6. Sudden changes in eating habits
Changes in eating habits are a real sign, according to Ellis. “When depressed, some people binge eat. Others don’t pay attention to food because they are so depressed.”
7. Frequent nightmares
Bullying is an emotional trauma, Hertzog said. Knowing he or she has to go to school in the morning, a child may be nervous. This can result in trouble falling asleep, waking up frequently, or even nightmares. Being tired in the morning may be a sign that the child is having trouble sleeping.
8. Declining grades
This could be the result of a general change in attitude towards school, Hertzog said. “The child doesn’t want to be there, is distracted in class — all of these things add up and are compounded.” Depression, anxiety, and trouble sleeping, too, can contribute to having problems with schoolwork.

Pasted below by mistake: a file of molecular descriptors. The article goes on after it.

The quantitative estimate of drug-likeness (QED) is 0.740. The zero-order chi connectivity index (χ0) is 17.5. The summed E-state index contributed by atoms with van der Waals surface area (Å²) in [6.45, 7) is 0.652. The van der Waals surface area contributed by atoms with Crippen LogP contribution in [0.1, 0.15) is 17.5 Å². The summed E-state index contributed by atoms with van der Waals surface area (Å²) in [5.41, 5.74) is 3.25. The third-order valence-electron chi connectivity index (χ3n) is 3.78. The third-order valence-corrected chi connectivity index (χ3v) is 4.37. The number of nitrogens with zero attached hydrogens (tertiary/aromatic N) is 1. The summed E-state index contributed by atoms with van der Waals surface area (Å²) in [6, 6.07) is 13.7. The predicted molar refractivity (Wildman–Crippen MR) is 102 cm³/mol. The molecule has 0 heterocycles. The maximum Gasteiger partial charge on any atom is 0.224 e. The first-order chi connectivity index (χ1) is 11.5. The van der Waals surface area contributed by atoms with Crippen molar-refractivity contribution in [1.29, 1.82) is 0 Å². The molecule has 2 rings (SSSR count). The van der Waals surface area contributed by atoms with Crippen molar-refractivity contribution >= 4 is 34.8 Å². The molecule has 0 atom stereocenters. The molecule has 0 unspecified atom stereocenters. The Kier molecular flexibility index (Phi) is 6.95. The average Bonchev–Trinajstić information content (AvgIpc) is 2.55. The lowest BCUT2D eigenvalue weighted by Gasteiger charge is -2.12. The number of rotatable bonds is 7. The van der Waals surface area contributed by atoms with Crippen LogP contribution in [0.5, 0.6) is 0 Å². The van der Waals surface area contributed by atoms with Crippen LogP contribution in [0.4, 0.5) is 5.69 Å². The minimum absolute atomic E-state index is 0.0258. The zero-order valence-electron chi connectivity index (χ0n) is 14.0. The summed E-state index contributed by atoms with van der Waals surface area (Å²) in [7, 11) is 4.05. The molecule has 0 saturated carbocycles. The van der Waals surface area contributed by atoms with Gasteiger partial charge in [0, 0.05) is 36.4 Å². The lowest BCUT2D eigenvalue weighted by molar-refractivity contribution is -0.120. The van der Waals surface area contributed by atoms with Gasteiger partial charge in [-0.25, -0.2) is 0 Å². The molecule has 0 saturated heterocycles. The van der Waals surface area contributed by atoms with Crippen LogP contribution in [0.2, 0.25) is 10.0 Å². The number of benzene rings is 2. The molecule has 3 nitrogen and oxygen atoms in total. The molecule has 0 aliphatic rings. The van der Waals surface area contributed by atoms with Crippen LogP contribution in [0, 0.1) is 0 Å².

Self-harm is not an uncommon response to bullying, Hertzog said. It’s a very private way of dealing with emotional pain, she added. Other self-destructive behaviors may include talking about hurting themselves. Research shows that children who have been victims of bullying in elementary school are almost five times more likely to engage in self-harm when they are teenagers.
10. Changing route to or from school
Kids know they can’t push other children around in front of adults and that’s why most of the bullying happens outside the view of teachers, parents, or other adults, according to Hertzog. If a child suddenly decides he or she wants to go to school using a different route, it may be because someone is being aggressive towards them.